Some cruise ships arriving at Playa use smaller boats to tender passengers to the ferry terminal, which is conveniently located near the town's central plaza. After they drop off their passengers, the cruise ships often continue on to Cozumel. Passengers who stop at Playa return to their ship by taking the ferry from Playa to Cozumel.
Some cruise ships dock at Puerto Calica (sometimes called Punta Venado), a deepwater port about 8 mi/13 km south of Playa. There's not a lot to see around Puerto Calica, but there are usually buses and taxis waiting outside the cruise terminal. Expect to pay about US$10 for a taxi ride into Playa.
Printable map to take along.
Watch a destination video.
Today Playa del Carmen, or just 'Playa' as it is colloquially referred to, is the center of the Riviera Maya concept, which covers from Cancún to Tulum and the Sian Ka'an biosphere reserve. Playa is a stop for several cruise ships, which dock at the nearby Calica quarry docks, about six miles south of the city. A Mayan-themed "ecological theme park", Xcaret (pronounced "e-shcaret") is a popular tourist destination just south of the town. Tourist activity in Playa del Carmen centers on the Quinta Avenida, or Fifth Avenue stretching from calle 1 norte until calle 34, a pedestrian walkway located just one block inland from the beach, and lined with boutique hotels, shops, bars and restaurants.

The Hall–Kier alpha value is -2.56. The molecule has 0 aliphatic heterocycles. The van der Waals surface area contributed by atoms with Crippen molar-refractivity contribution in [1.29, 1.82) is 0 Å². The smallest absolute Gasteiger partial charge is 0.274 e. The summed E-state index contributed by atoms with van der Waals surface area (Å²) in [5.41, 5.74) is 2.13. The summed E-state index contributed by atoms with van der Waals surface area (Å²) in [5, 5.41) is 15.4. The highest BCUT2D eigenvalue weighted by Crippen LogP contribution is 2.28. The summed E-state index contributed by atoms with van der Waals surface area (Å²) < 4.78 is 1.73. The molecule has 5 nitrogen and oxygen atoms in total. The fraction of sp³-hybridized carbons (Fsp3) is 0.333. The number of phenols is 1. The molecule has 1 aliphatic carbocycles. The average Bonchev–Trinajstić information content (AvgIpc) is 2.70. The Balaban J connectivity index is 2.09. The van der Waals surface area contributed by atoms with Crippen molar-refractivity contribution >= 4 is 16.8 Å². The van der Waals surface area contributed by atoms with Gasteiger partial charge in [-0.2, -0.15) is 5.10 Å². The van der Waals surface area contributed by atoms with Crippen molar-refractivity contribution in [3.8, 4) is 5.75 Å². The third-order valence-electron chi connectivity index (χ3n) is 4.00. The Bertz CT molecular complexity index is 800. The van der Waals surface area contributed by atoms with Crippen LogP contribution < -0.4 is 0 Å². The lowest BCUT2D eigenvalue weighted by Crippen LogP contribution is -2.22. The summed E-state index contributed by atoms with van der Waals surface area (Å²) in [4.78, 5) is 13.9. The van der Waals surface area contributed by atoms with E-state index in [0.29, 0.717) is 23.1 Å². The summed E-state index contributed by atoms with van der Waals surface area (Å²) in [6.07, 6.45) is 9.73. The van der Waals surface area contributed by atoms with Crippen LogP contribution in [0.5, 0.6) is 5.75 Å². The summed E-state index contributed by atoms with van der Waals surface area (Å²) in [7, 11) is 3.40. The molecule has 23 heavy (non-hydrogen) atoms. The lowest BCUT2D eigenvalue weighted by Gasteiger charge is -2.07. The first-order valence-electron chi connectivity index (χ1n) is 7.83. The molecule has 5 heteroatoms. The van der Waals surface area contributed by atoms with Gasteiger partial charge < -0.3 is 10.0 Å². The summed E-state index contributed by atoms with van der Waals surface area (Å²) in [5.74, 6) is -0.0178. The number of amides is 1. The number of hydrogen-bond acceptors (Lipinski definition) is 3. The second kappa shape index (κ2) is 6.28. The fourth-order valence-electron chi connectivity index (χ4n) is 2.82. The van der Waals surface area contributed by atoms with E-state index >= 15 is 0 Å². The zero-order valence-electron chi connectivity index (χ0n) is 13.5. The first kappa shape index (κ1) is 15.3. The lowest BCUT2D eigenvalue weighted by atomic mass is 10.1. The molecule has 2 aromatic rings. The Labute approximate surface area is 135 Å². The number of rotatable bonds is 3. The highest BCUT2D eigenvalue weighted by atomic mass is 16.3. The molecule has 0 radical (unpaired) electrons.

A typical day in Playa, as the locals call it, can be spent relaxing under an umbrella propped along the breathtaking Mayan Riviera beaches sipping a margarita. The azure sea is the perfect temperature for a swim, and the ocean breeze is steady enough to keep you cool. Seaside bars and restaurants are located all along Playa del Carmen beaches and are the perfect place to kick off your shoes and enjoy lunch with your toes in the cool, white sand.
Tulum: If you have a long day then you might consider a city bus. The bus depot is in PdC boardwalk and it costs about $3.00 per person one way. Drops you off on the main highway and you walk half a mile to Tulum. Entrance fee is about $12.00.
Catch a collectivo bus to snorkel the lagoons at Xcaret or Xel Ha.
Take the ferry to Cozumel and dive in the world-famous reef. Tip: When you buy your ticket, DO NOT buy round trip. If you buy a roundtrip ticket you are only allowed to leave at the designated return time on the ticket. Buy a one way and then another one way when you're ready to return so you can come back as you wish.
Buses from Playa del Carmen to downtown Cancun depart every 15 minutes.
It pays to compare your cruise line shore excursions here.
If you prefer a more serene atmosphere, Akumal and Tulum are a short distance away. You might want to spend a day visiting the historical churches and buildings of colonial Valladolid.
The currency of Mexico is the peso (MXN). The symbol for pesos is the same as for US dollars, which can be slightly confusing. Prices in dollars (in tourist areas) are labeled "US$" or sport an S with a double stroke. There are about 17 peso to 1US$.
US dollars are widely accepted in the far north and in tourist locales elsewhere.
Credit cards are not as widely accepted as in Europe or the USA. Some companies make an extra charge of around 5% on such transactions.
Spanish is the main language.
Cafes which offer free WiFi for customers are scattered all over town, so finding one is no problem. Two of the closest ones to the ferry pier are Atomic Internet Cafe on 8th Street between 5th and 10th Avenues and Cyberia on 4th Street at 15th Avenue.
Mon-Sun 1000/1100-2000/2200 (big towns and cities); Mon-Fri 0900-1400/1600 (rest of the country).
Holidays in Mexico
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